In addition though the left back position cannot be considered in isolation give the way Wenger’s Arsenal are setting up of late. There is little doubt that in attack the team are still pressing forward in the conventional , though more fluid 4231 BUT this season when not in position it appears to me that the team retracts as a 4411 or 442 with Ozil seemingly given lighter defensive responsibility and staying closer to Alexis. This has given greater emphasis on the front to back work for the 2 wide men, Iwobi and Walcott and surprisingly to me and to most fans, it is the England International that has risen to the challenge with more gusto. Having watched the work rate of Alexis and to a degree Campbell in recent seasons the penny seems to have finally dropped with Walcott. Playing with Alexis through the middle and dropping off has given Theo some licence to drift inside and offer a goal threat. It is working very well but out of possession his work rate in support of Bellerin has been commendable. Of course the young Spanish fullback is so fast the support may not be needed as much as it seems to be on the left.
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So what is the solution given that Alex Iwobi almost counter-balancing Theo’s attacking desire and playing as a second playmaker to Ozil gives us attacking balance? Well the obvious one is suggested above in playing Gibbs when facing a strong counter attacking threat or just a fast winger but that alone is not satisfactory. Iwobi is young and still growing in his body and at present is either physically not up to playing at full tilt for 90 minutes or not fit enough to do so. I think he has only finished about 2 full matches in the Premier League since his debut in 2015. Surely though this is a slight cause for concern. In the second half against Swansea despite all his good work in attack by early in the second period when Barrow was an increasing influence in the game and attacking Monreal one on one the young Nigerian seemed to have nothing left in the tank. The expression ‘blowing out of his arse’ comes to mind.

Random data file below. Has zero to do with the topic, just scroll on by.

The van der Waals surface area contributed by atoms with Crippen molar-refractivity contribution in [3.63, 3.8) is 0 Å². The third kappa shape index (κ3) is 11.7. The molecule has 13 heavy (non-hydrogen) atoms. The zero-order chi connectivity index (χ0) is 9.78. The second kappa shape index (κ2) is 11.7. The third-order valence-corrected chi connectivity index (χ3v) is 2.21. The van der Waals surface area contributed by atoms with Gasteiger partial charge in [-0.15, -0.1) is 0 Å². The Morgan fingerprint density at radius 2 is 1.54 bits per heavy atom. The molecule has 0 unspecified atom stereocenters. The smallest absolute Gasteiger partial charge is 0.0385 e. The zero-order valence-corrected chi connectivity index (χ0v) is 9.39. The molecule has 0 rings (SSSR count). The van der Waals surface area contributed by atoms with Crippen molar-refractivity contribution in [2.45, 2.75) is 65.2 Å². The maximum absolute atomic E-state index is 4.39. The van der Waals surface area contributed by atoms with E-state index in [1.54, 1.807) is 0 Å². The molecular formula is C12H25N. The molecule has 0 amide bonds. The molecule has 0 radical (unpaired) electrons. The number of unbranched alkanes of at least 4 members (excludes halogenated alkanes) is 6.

I am not sure what the answer is in the short-term but taking Iwobi off after 70 minutes in every game cannot be it. Surely for a young man with so much natural talent, vision and maturity a personalised fitness regime should be an easy fix? Or is it just a talking to and a gentle kick up the arse he is too often blowing out off. Either way if this is out set up and Iwobi a long term solution, which I hope he is, it needs to be addressed. In the meantime as with Paul Merson at the same age, talents need to be handled with care, rested periodically and not played week in week out. Alex Oxlade-Chamberlain came on a played with a degree of maturity against Swansea and I think he and Gibbs might start the match on the left in the Champions League tomorrow.
Passionate fifty-something Arsenal supporter who has been making the journey to N5 regularly since the early 1980s – although his first game was in 1976. Always passionate when talking about The Arsenal, Dave decided to send a guest blog to Gunnersphere in the summer of 2011 and has not stopped writing about the Gunners since.
He set up his own site – 1 Nil Down 2 One Up – in February 2012, which he moved on in 2016 to concentrate on freelance writing and building Gunners Town, which he launched with Paul in 2014.
The objective of GT was to be new and fresh and to give a platform for likeminded passionate Arsenal fans wishing to write about their team. Dave still of course, writes for the site himself and advises the ever-changing writing crew.